I bought this book over the holidays as well. I like the simple way of budgeting. Ive been using things like Money Brilliant etc to keep track of expenses but the way Scott suggests to manage your money is far simpler &ndash we will be implementing it from next month. I am about half way through the book at the moment. We probably wont opt for the ING cards though, even though I hate paying ATM fees changing banks is too inconvenient.

I am a advocate of having phi &ndash just as cover if you need to have surgery for a non life threatening problem you have options.
I would just make sure you are covered for what you need with the hospital part, and if you have extras that you are using them.
I tweaked my phi a couple years ago and saved a bit on unused extras. I also pay a year in advance before the price rise to avoid paying it for as long as possible.

I read the book recently. I can see how it could help some people. I actually took stock of bank accounts and credit cards last year so I was ahead of the game a bit. I''d already opened the ING accounts. Then I got rid of my CC with annual fee and went for the no annual fee Coles card. I wouldn''t be without a credit card though, and pay it off every month. If I were I''d start to pay more into super. Not really too late but I wish I''d done it sooner.

Thank you all for your feedback. I will be speaking to Westpac to confirm a carefully placed comma in their Terms and Conditions means what it should - . you only need a return ticket (. could be a points ticket) not necessarily paid for with a credit card, plus you need to spend $555 plus on your card to qualify for insurance. Also the whole pre-existing conditions section is a nightmare which I am dealing with separately.

All that matters is how much is in the offset instead of being paid off the credit card.
Making the assumption that you spend evenly throughout the month then we have the following savings per month for an offset at 9%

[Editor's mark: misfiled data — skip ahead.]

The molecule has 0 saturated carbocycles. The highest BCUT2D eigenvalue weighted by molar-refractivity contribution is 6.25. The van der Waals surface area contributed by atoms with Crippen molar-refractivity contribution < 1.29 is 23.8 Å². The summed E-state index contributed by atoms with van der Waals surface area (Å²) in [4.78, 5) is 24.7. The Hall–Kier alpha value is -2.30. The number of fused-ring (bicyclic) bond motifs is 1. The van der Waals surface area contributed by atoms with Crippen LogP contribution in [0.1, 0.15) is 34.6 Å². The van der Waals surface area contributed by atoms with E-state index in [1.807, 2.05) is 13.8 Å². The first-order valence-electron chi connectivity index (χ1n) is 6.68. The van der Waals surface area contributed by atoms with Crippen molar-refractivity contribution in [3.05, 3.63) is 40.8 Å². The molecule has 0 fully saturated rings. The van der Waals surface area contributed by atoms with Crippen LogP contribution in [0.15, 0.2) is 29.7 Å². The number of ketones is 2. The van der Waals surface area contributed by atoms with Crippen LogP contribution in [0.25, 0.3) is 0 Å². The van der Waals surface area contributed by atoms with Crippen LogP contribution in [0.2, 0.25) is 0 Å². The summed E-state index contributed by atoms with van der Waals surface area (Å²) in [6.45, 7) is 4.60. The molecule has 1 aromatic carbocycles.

I''m sure your calculations are correct, but trying to understand them is making my brain hurt :)
Writing it as a simulation just made more sense to me. kind of approximating what happens in real life.

Can you legit have all your spendings on cc? I''ve never had one, but despite rarely carrying cash I still find I need it a fair bit.
Depends, & interestingly where you live is one factor I''ve found.
In metro I''d only draw out $555 cash a couple of time a year (& that was all the cash I ever needed), and the rest of DINK''s was CC.
Now in rural, and overall expenses have dropped, but I''ve found I need $555 in cash every month.

Interestingly, the Altitude guy reckoned the promo would apply for auto-sweeps in JUNE also, . not just at my May statement date but also my June statement date. I think he is getting confused with the T& C 8767 s that cover someone who opts in prior to 86 May but whose next statement date is 6 Jun, for example. That is, everyone is covered for 6 month, no matter whether their next statement date is May or June. Anyone care to check my reasoning?

I am single income 7 kids. Kids are incredibly expensive. School, dancing, swimming, music, social activities, presents, furniture, food, extra bedrooms etc all add up to a lot of money. I worked out the cost of my kids currently and excluding the cost of the bigger house so they have a place to sleep they cost $78K a year for the two of them. If you are low income tho the government will pay for most of those expenses with family tax benefit payment of $69k for two kids under 67. I don''t get any of that.

Buying a low cost ETF or a ''bucket'' of stocks and averaging in over a long period of time is the way to go if you don''t want to go to the effort of valuing individual companies. When buying stocks your objective is to get an estimated value of the company based on its future cash flows and wait for a time where the stock price quote is significantly below the intrinsic value. Unlike housing (of late) the stock market has a lot more opportunities to buy assets for less than they are worth, especially in market wide events.

It is, but think of the audience he''s aiming at. People who need advice like this, need advice like "cut up your credit cards". If you don''t know what you''re doing financially, you shouldn''t have a credit card because it''s too easy to flap up and get into trouble. Once you have some financial stability and sense, and you have figured out your own personal finances, credit cards, whilst not a necessity, are pretty much a no-brainer. There''s so many benefits and not a single downside. The downsides of credit cards only come through ignorance.

Obviously it is too soon to expect any response, but working in personal injury law on the side of the good guys, not the cheque books, I know that you have to get all of the details fully addressed with any claim. Most importantly of all, as mentioned by others above, you have to have studied the terms of the coverage offered before relying on that for protection in the beginning. And the same goes for any commercially offered coverage.